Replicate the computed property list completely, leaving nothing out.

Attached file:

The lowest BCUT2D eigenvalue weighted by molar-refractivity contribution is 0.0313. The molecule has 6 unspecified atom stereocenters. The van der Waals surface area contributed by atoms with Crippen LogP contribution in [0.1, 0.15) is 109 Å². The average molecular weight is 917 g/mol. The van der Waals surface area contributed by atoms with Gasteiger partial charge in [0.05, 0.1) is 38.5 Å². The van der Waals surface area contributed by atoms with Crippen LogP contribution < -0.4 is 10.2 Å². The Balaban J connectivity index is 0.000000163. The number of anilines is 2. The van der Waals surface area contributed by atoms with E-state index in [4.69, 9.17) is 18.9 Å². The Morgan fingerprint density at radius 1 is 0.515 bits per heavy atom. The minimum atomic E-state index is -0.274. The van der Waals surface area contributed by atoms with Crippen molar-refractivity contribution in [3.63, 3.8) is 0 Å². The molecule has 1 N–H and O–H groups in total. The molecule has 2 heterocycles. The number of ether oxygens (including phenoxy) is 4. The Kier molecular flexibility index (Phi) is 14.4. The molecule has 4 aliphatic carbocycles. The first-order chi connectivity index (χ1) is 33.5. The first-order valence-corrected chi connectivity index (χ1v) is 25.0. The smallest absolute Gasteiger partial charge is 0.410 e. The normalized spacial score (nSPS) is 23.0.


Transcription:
The lowest BCUT2D eigenvalue weighted by molar-refractivity contribution is 0.0313. The molecule has 6 unspecified atom stereocenters. The van der Waals surface area contributed by atoms with Crippen LogP contribution in [0.1, 0.15) is 109 Å². The average molecular weight is 917 g/mol. The van der Waals surface area contributed by atoms with Gasteiger partial charge in [0.05, 0.1) is 38.5 Å². The van der Waals surface area contributed by atoms with Crippen LogP contribution < -0.4 is 10.2 Å². The Balaban J connectivity index is 0.000000163. The number of anilines is 2. The van der Waals surface area contributed by atoms with E-state index in [4.69, 9.17) is 18.9 Å². The Morgan fingerprint density at radius 1 is 0.515 bits per heavy atom. The minimum atomic E-state index is -0.274. The van der Waals surface area contributed by atoms with Crippen molar-refractivity contribution in [3.63, 3.8) is 0 Å². The molecule has 1 N–H and O–H groups in total. The molecule has 2 heterocycles. The number of ether oxygens (including phenoxy) is 4. The Kier molecular flexibility index (Phi) is 14.4. The molecule has 4 aliphatic carbocycles. The first-order chi connectivity index (χ1) is 33.5. The first-order valence-corrected chi connectivity index (χ1v) is 25.0. The smallest absolute Gasteiger partial charge is 0.410 e. The normalized spacial score (nSPS) is 23.0.